It has been surprisingly discovered that high-value fertilizer can be efficiently manufactured from raw and semi-processed biosolids. The efficiency involves a continuous flow manufacturing process augmented with nitrogen from ammonium and possibly other nitrogen sources as well. The invention also takes advantage of the thixotropic property that results from the preliminary processing of biosolids. Vigorous agitation, mixing or other shear action of the preliminary processing produces a pumpable fluid. The invention preferably involves creating an exothermic reaction that breaks down and destroys macromolecules. The process preferably involves controlling unwanted odors through the addition of odor-control agents and odor control processing steps. The manufacturing facility for the process of the invention minimizes the amount of water needed, as well as the overall power utilization and amount of waste byproducts formed. Thus, manufacturing can be sized to service the needs of the size of the particular community in which the plant is located. This tailoring design allows for a biosolids processing/fertilizer manufacturing plant that can process less than 3 tons per hour of dewatered biosolids or scaled up for larger plants (e.g., up to 10 to 12 tons per hour or more). This sizing feature reduces costs, allows for standardization with interchangeable equipment and the efficiency of the operational logistics as well as overall liability. Manufacturing plants of the invention preferably allow for adjacent storage facilities. Being adjacent, transportation logistics are simplified or eliminated thereby reducing transportation costs of the product as well as the transportation costs of input biosolids. The invention preferably provides for an odor control system to ensure community acceptance of the manufacturing plant and to facilitate meeting USEPA standards as well as making the process more efficient through the capture and incorporation of valuable nitrogen or other potential and/or fugitive plant nutrients from the processed air of the plant.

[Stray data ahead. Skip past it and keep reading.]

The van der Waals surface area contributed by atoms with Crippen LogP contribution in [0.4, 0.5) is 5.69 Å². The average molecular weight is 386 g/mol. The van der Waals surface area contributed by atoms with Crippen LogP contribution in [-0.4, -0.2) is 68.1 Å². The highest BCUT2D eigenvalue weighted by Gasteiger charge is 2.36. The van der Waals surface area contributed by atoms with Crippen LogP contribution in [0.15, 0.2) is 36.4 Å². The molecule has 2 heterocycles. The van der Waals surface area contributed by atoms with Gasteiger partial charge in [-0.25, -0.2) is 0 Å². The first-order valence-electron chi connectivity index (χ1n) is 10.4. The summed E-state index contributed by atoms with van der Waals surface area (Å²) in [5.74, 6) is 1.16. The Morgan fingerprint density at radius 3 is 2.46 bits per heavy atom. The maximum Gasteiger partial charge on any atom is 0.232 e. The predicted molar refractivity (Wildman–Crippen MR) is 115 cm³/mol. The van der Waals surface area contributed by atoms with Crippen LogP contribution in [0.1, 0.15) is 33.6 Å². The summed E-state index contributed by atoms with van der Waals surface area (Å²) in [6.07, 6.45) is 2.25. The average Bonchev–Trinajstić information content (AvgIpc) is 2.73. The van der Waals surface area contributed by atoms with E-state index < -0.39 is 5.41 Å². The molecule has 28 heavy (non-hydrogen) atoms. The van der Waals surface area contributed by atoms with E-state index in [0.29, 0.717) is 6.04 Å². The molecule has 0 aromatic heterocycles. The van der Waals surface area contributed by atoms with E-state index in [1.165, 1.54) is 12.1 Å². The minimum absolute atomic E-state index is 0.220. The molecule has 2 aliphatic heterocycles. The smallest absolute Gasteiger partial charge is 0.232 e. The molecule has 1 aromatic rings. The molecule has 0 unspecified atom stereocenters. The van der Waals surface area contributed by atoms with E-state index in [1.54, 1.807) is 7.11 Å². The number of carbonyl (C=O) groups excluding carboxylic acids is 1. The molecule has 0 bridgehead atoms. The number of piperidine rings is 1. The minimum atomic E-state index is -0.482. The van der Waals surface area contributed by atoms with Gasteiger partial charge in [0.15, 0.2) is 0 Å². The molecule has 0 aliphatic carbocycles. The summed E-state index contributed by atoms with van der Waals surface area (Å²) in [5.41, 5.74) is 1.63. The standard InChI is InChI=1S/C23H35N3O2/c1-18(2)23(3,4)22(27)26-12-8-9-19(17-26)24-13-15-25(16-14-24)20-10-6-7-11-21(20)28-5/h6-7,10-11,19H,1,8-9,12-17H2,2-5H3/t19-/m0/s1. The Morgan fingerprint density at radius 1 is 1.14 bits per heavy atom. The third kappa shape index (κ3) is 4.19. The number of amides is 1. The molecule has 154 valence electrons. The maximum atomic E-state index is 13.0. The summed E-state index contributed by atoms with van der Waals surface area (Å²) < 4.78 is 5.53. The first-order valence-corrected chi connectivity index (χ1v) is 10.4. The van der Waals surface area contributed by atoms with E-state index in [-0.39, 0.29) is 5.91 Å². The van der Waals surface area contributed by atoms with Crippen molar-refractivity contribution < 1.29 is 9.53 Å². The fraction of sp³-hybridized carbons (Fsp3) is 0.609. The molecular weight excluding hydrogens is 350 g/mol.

One embodiment of the invention is directed to processing biosolids as close to the treatment plant as possible, minimizing transport and potential spillage of potentially harmful compounds. This is accomplished by taking biosolids directly from waste water treatment plants. Preferably the biosolids are dewatered to 18 to 30 percent solid content. Taking advantage of the thixotropic property of many types of dewatered biosolids to take on the properties of pastes or paste-like, pump-able fluids, the biosolids are pumped into a pug-mill. This pumpable biosolid is preferably initially conditioned by injection of steam, water, and heat from inline heaters to further enhance the flow of the biosolids for further conditioning in a double shafted pug-mill. In this initial pug-mill the biosolids are thoroughly mixed or blended with chemical additives such as oxidizing agents, for the initial odor control and to prepare the biosolids for reaction in the pressure vessel. In this step the initial acidification and odor control of the biosolids are also achieved by infusion of a black or agricultural grad phosphoric acid at a strength of 50 percent or greater and preferably 54 percent strength. This phosphoric acid is added such that the final concentration of phosphate in the fertilizer granules is between 0.5 percent and 6 percent and preferably between 1.5 percent and 4 percent and more preferably between 2 percent and 3 percent. Additionally, one or more plant nutrients can be added to this pug-mill to enhance the composition of the biosolids paste to prepare it as a fertilizer. Ferrous sulfate heptahydrate also can be added to facilitate additional purification of the biosolids paste.